Brookings Institution Holds Immigration Webinar With “Experts” Clueless On Immigration

Founder's Corner

This week we again crashed a webinar featuring an august group of panelists chomping at the bit to convince us of the dire need for more skilled foreign Science, Technology, Engineering, and Mathematics (STEM) workers. Unlike the UC San Diego webinar I wrote about in the last newsletter, this group was hell bent on persuading us that foreign workers are essential for our “national security.”

Hosted by the Brookings Institution, a Washington ivory tower “think tank” that’s been around since 1916 and ostensibly conducts research and education in the social sciences and primarily in economics, the webinar panel included two former national security officials, a former acting Deputy Secretary of the Department of Defense (DOD) and a retired four-star Army general.

As the acting Deputy Secretary of Defense during the Obama administration, Christine H. Fox was the highest-ranking woman to serve in the DOD. Earlier in her career, she had the distinction of being characterized by actress Kelly McGillis in the movie Top Gun. She’s now a fellow at the Johns Hopkins Applied Physics Laboratory.

General Joseph Votel commanded Central Command (CENTCOM) and Special Operations Command (SOCOM), two extremely prestigious assignments and capstones to a very successful military career. He’s currently President and CEO of Business Executives for National Security (BENS) and their purported purpose is to apply “private sector practices to business challenges affecting the U.S. military and federal government.”

My first thought was wow, they rolled out the big guns for this webinar! With that level of firepower aimed at us, you’d think their opinion would be that having foreign tech workers accessing and managing the federal government’s sensitive information was a bad thing, that they might easily be swayed. Who knows, we might even have experienced a “road to Damascus” moment, a gestalt, or, gasp!, a change of perspective regarding our views on foreign tech workers.

But, nope! Instead of facts and anecdotes demonstrating how foreign STEM workers improve national security, we were subjected to 47 minutes of hand waving and cheerleading of the deep state’s talking points on employment visas. They should have just brought in someone from FWD.us (an organization founded by Facebook CEO, Mark Zuckerber) and skipped the middleman.

During the discussion, Fox said the U.S. wouldn’t be able to handle the industry reshoring of the semiconductor industry because of the lack of talent. Truth be told we’re having difficulty finding workers, because the industry job growth has been stagnant for the past seven years. There’s only about half the number of workers today compared to the year 2000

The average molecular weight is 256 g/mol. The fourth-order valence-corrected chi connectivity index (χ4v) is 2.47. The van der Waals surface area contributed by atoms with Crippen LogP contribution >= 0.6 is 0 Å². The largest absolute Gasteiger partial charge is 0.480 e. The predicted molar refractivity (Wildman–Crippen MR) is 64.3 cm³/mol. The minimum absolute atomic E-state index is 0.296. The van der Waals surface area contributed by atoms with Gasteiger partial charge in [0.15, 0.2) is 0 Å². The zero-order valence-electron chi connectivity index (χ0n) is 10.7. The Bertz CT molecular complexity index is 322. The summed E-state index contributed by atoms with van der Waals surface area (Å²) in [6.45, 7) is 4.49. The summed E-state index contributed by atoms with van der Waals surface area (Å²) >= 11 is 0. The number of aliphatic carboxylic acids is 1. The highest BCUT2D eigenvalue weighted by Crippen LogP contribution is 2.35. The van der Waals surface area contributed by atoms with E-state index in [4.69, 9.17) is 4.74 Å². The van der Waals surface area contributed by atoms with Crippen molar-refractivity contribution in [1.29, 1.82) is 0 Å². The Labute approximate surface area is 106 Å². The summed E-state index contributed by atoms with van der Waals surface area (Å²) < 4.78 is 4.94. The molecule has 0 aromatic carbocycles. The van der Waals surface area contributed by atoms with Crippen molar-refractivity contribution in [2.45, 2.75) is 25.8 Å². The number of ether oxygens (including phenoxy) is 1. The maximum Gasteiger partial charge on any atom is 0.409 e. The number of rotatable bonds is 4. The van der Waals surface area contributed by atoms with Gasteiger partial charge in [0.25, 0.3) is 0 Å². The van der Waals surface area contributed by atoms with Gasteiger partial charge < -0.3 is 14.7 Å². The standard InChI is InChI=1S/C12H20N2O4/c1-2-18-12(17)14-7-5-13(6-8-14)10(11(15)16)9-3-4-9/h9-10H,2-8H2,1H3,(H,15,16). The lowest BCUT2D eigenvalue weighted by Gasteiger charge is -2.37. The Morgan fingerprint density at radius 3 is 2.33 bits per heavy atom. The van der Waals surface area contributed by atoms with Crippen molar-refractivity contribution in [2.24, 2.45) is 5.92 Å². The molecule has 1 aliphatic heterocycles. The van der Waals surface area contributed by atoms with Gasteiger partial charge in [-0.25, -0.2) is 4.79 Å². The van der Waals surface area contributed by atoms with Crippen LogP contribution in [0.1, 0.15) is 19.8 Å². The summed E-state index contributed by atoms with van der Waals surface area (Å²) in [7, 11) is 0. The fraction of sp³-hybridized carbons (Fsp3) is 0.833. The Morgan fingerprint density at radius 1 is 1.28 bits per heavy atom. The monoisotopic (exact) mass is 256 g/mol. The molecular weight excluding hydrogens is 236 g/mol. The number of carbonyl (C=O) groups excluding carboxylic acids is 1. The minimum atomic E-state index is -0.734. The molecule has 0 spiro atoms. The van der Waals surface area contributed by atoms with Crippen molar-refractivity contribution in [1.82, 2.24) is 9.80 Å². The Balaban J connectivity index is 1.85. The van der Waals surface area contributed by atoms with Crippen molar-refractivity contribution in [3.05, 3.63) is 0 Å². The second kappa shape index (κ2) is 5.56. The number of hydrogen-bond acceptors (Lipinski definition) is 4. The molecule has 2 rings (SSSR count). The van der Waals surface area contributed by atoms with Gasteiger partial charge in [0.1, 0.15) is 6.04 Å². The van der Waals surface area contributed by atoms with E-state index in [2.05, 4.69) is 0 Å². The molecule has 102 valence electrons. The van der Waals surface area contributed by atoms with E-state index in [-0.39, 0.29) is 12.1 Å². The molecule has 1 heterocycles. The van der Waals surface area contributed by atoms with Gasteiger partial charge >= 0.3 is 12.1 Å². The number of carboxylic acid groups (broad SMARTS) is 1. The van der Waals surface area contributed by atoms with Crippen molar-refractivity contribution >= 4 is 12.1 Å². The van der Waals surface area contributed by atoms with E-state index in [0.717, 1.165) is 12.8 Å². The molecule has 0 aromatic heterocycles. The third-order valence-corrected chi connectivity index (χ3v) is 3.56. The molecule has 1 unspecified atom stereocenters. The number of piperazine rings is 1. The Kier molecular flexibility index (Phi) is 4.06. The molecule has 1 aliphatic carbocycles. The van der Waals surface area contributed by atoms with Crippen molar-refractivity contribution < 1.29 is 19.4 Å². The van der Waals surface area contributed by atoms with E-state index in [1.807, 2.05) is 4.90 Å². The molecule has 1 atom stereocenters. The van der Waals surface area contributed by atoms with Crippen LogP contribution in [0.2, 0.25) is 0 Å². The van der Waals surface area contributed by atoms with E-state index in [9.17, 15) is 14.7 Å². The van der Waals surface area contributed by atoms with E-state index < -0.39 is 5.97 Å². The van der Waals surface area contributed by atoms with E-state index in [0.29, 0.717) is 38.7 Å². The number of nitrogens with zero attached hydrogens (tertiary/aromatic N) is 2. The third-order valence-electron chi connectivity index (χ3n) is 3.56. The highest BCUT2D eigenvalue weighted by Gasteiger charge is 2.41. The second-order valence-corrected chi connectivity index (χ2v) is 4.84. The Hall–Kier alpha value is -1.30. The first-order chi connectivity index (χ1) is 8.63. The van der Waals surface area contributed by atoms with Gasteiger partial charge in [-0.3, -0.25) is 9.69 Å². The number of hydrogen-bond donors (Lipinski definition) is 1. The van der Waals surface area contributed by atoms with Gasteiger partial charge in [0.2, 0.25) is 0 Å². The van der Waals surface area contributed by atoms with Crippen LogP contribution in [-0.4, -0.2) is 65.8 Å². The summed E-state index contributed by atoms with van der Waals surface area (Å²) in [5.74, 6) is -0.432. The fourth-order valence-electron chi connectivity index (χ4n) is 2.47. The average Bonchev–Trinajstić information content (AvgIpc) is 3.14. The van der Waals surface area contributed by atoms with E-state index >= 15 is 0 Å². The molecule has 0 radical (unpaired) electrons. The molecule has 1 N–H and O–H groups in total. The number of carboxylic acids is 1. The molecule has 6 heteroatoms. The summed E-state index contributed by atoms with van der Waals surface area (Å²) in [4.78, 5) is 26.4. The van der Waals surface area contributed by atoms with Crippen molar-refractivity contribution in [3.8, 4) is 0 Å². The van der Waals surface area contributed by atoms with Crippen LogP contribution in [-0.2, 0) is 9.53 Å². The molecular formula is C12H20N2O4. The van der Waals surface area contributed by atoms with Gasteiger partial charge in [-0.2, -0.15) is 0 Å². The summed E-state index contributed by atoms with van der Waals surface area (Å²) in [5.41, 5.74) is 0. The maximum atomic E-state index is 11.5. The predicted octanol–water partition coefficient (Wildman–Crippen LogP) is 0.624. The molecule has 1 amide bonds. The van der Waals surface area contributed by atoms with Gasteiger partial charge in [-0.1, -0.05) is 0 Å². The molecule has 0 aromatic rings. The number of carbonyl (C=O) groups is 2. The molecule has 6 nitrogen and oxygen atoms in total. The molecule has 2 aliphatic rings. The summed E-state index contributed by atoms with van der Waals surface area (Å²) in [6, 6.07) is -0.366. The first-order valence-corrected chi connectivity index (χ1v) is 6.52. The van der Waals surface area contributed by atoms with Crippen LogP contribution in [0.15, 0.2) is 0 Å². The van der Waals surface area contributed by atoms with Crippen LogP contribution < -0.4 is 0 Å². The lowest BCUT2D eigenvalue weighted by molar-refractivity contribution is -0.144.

Last year in a Washington Post interview with tech reporter Cat Zakrzewski on the semiconductor industry and shoring up the supply chain for greater resiliency, Intel CEO Pat Gelsinger had this to say: “Yeah, a very good and important question, Cat, because one of the things, you know, as I've come back to be the CEO of Intel now for the last five months, that we need a more resilient but also globally balanced supply chain. And, if we were sitting here in 1990, the U.S. would be building 37 percent of the world's semiconductors. Europe would be building 44 percent and Asia the remainder. Well, now it's 12 percent in the U.S., 9 percent in Europe, and almost 80 percent in Asia. We've become too concentrated, and the world was focused on cost of supply chain as opposed to resilience of supply chain. And this has been the case across many industries, PPE, vaccines. We've seen this in many industries where, all of a sudden, everybody is waking up and realizing resilience of supply chains is way more important, and we somehow got lulled into sleep over the last decade.”

Net, net, all the hubbub about Asia being the locus of talent and innovation is the direct result of American offshoring decisions and business practices. The U.S. has the talent to fill these manufacturing jobs because not long ago, those jobs were right here at home. And, we should be restoring these jobs to support our domestic workforce!

Defense officials like Fox and Votel may want to onshore STEM jobs but they don’t seem to want to hire U.S. citizens to do them. My take is they’re ignoring Americans due to their blind spots; Fox is blind to the recent problems of the U.S. semiconductor industry, and Votel is blind to his business clients' role in weakening our critical supply chains.

A repeated claim during the webinar was “the DOD has a STEM labor shortage,” and Christine Fox even said there’s a general labor shortage for STEM talent.

Really? Per the DOD’s own reporting there aren’t any critical shortages of STEM workers. In fact, according to The STEM Workforce Needs for the Department of Defense report, "it is unlikely that the United States will suffer from an overall shortage of scientists and engineers." And there’s "little evidence that this issue will directly impact DoD's ability to meet its personnel needs."

Even more damning to Fox, there’s "no projected shortage of STEM workers for DOD and its industrial contractor base."